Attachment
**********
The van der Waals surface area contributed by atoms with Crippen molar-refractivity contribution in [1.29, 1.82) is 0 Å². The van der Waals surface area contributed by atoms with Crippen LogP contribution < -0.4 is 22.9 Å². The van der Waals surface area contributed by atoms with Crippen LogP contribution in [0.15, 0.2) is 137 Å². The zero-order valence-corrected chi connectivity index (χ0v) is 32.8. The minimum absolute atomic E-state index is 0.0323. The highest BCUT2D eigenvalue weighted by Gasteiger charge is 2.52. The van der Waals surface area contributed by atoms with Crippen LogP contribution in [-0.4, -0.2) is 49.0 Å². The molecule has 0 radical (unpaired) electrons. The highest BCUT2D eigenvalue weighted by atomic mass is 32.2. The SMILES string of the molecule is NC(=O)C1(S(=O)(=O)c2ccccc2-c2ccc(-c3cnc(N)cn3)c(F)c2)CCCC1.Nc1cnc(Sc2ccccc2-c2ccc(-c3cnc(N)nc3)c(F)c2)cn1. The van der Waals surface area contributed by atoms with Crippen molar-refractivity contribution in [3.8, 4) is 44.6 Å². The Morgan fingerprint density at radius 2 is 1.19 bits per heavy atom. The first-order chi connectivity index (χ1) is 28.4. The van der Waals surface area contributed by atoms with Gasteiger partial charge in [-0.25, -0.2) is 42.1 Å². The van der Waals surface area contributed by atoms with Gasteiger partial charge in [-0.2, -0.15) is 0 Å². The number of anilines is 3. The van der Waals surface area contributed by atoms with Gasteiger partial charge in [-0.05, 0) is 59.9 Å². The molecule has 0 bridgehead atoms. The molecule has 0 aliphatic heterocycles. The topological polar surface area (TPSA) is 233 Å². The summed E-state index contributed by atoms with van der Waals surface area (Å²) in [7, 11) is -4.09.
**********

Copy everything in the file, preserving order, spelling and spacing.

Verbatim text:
The van der Waals surface area contributed by atoms with Crippen molar-refractivity contribution in [1.29, 1.82) is 0 Å². The van der Waals surface area contributed by atoms with Crippen LogP contribution < -0.4 is 22.9 Å². The van der Waals surface area contributed by atoms with Crippen LogP contribution in [0.15, 0.2) is 137 Å². The zero-order valence-corrected chi connectivity index (χ0v) is 32.8. The minimum absolute atomic E-state index is 0.0323. The highest BCUT2D eigenvalue weighted by Gasteiger charge is 2.52. The van der Waals surface area contributed by atoms with Crippen LogP contribution in [-0.4, -0.2) is 49.0 Å². The molecule has 0 radical (unpaired) electrons. The highest BCUT2D eigenvalue weighted by atomic mass is 32.2. The SMILES string of the molecule is NC(=O)C1(S(=O)(=O)c2ccccc2-c2ccc(-c3cnc(N)cn3)c(F)c2)CCCC1.Nc1cnc(Sc2ccccc2-c2ccc(-c3cnc(N)nc3)c(F)c2)cn1. The van der Waals surface area contributed by atoms with Crippen molar-refractivity contribution in [3.8, 4) is 44.6 Å². The Morgan fingerprint density at radius 2 is 1.19 bits per heavy atom. The first-order chi connectivity index (χ1) is 28.4. The van der Waals surface area contributed by atoms with Gasteiger partial charge in [-0.25, -0.2) is 42.1 Å². The van der Waals surface area contributed by atoms with Gasteiger partial charge in [-0.2, -0.15) is 0 Å². The number of anilines is 3. The van der Waals surface area contributed by atoms with Gasteiger partial charge in [-0.05, 0) is 59.9 Å². The molecule has 0 bridgehead atoms. The molecule has 0 aliphatic heterocycles. The topological polar surface area (TPSA) is 233 Å². The summed E-state index contributed by atoms with van der Waals surface area (Å²) in [7, 11) is -4.09.